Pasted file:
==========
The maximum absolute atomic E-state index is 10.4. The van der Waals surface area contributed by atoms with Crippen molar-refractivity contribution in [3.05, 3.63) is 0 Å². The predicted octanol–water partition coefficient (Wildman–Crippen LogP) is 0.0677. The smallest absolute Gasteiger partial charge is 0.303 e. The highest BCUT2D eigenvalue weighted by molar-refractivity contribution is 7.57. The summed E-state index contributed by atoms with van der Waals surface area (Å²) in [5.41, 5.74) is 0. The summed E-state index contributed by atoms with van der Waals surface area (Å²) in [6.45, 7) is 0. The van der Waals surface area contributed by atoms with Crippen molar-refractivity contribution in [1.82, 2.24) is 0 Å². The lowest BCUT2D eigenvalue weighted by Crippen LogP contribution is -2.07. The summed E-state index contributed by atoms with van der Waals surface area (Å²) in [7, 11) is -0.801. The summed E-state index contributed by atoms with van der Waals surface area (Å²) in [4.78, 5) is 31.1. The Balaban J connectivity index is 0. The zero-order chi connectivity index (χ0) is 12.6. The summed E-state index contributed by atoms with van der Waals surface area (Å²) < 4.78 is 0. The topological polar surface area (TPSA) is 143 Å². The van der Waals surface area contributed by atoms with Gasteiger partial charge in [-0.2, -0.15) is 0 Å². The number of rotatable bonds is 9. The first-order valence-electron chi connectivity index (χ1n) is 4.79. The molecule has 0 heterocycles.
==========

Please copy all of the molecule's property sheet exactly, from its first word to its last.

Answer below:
The maximum absolute atomic E-state index is 10.4. The van der Waals surface area contributed by atoms with Crippen molar-refractivity contribution in [3.05, 3.63) is 0 Å². The predicted octanol–water partition coefficient (Wildman–Crippen LogP) is 0.0677. The smallest absolute Gasteiger partial charge is 0.303 e. The highest BCUT2D eigenvalue weighted by molar-refractivity contribution is 7.57. The summed E-state index contributed by atoms with van der Waals surface area (Å²) in [5.41, 5.74) is 0. The summed E-state index contributed by atoms with van der Waals surface area (Å²) in [6.45, 7) is 0. The van der Waals surface area contributed by atoms with Crippen molar-refractivity contribution in [1.82, 2.24) is 0 Å². The lowest BCUT2D eigenvalue weighted by Crippen LogP contribution is -2.07. The summed E-state index contributed by atoms with van der Waals surface area (Å²) in [7, 11) is -0.801. The summed E-state index contributed by atoms with van der Waals surface area (Å²) in [4.78, 5) is 31.1. The Balaban J connectivity index is 0. The zero-order chi connectivity index (χ0) is 12.6. The summed E-state index contributed by atoms with van der Waals surface area (Å²) < 4.78 is 0. The topological polar surface area (TPSA) is 143 Å². The van der Waals surface area contributed by atoms with Gasteiger partial charge in [-0.2, -0.15) is 0 Å². The number of rotatable bonds is 9. The first-order valence-electron chi connectivity index (χ1n) is 4.79. The molecule has 0 heterocycles.